U.S. edges Japan to win gold in women's soccer

Carli Lloyd still has the golden touch.

Lloyd scored twice in the gold medal game of women's Olympic soccer at Wembley Stadium on Thursday as the United States avenged its 2011 World Cup final loss to Japan, 2-1.

Four years after Lloyd scored in extra time to lift the United States to a 1-0 win over Brazil in the Olympic final, she scored two more golden goals to give the Americans their third straight gold.

"Maybe for my third Olympic final I'm going to have to score a hat trick," Lloyd said.

The United States has won four of the five Olympic tournaments ever contested. The Americans also won gold in 1996, 2004 and 2008. They won silver in 2000.

Japan defeated the United States in the World Cup last year on penalties, 3-1, after a 2-2 tie that saw both countries score in extra time. The Japanese were denied the first World Cup-Olympics double in history.

Before 80,203 fans - a record for a women's Olympic soccer game - could settle into their seats, Lloyd notched her third goal of this Olympics to kick start a wild first half.

The first 45 minutes also included three balls off the woodwork - one tipped off the crossbar by U.S. goalkeeper Hope Solo - and a missed penalty for a handball.

Alex Morgan set up the early goal when she lifted a pass from the left side of the penalty area to the far post toward Abby Wambach. Lloyd stole the ball off the foot of Wambach, as she sneaked in to head home from just a few yards out.

"My heart goes out to Carli. She stepped up when she needed to step up. She is a big-time player who steps up when she needs to," said Solo.

The Americans were ahead, but their backs were against the wall for almost all of the final 35 minutes of the first half.

Yuki Ogimi forced Solo to make saves in the 17th and 18th, and the second was tipped just enough to go off the crossbar. Japan then had a penalty appeal for a handball denied on Tobin Heath, who clearly played the ball with her arm.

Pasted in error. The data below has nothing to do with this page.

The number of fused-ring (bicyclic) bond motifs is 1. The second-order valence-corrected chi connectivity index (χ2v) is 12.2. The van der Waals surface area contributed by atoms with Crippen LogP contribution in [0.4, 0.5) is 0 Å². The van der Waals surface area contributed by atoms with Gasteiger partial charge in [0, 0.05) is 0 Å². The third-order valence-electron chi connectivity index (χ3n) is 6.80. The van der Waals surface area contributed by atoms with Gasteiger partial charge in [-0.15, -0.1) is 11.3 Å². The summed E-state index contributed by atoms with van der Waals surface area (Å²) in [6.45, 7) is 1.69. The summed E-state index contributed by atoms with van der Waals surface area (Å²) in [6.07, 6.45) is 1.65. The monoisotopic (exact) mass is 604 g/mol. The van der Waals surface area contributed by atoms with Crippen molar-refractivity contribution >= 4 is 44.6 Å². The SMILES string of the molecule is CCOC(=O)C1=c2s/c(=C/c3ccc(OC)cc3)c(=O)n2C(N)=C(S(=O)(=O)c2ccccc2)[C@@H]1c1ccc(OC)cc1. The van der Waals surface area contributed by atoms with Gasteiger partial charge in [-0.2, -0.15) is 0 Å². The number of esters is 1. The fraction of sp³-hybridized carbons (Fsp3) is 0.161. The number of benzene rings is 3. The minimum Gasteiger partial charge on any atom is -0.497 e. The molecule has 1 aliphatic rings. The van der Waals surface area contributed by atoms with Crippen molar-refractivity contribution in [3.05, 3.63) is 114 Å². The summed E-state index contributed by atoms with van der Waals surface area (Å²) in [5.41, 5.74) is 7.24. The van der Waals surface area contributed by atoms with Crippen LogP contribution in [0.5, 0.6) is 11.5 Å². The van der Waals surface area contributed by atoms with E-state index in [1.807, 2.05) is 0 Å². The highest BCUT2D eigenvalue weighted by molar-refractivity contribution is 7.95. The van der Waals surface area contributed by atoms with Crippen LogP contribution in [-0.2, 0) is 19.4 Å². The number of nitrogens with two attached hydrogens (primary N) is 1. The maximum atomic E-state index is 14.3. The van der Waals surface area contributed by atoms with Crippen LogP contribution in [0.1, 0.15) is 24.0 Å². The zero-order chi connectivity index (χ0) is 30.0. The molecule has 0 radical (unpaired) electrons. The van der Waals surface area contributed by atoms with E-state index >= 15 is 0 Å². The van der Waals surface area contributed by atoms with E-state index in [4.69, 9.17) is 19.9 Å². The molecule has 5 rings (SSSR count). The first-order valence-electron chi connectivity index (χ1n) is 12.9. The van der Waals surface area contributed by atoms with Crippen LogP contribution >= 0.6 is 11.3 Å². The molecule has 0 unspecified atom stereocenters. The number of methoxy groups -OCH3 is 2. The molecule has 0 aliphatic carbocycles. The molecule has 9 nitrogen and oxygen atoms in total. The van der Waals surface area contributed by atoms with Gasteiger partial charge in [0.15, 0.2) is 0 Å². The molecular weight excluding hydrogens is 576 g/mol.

Japan nearly gifted the United States a second goal just before the half-hour, as defender Azusa Iwashimizu sent a cross off her own post. The Japanese were then within inches on the other end, as Aya Miyama hit the bar in the 33rd.

The United States survived the wild half with a one-goal lead and Lloyd added her second goal less than 10 minutes into the second half.

Lloyd made a brilliant run down the middle of the field to the edge of the box and shot across her body back to the left, curling a shot just inside the post and into the side netting.

"What I do best is dribbling and making shots from distance. It opened up and I just kept going and just unleashed it. I didn't think too much and it went in the back of the net," said Lloyd.

But Japan was back within a goal less than 10 minutes later.

Ogimi pulled a goal back for Japan in the 63rd as she was able to convert from just a couple yards out following a scrum inside the 6-yard box. The Americans initially cleared a chance off the line, but the ball later fell to Ogimi near the left post and she easily slotted home.

"Of course, I felt we could come back. But, unfortunately, we could not get the result in the end," stated Ogimi.

Japan goalkeeper Miho Fukumoto made her biggest save on Rachel Buehler in the 69th, and Solo was saved by teammate Amy LePeilbet on the opposite end in the 73rd as the chances continued for both countries.

Solo made another huge save with seven minutes left in normal time, as she was able to dive to her left to push a breakaway shot from Mana Iwabuchi away from the right side on the last good scoring chance of the match.

"You can't win a major tournament without some great goalkeeping. The Japan goalkeeper also made some good saves," noted Solo. "It's a team effort, but I'm proud to contribute finally."

A tense ending, including two minutes of stoppage time, followed as the United States held on for another gold medal.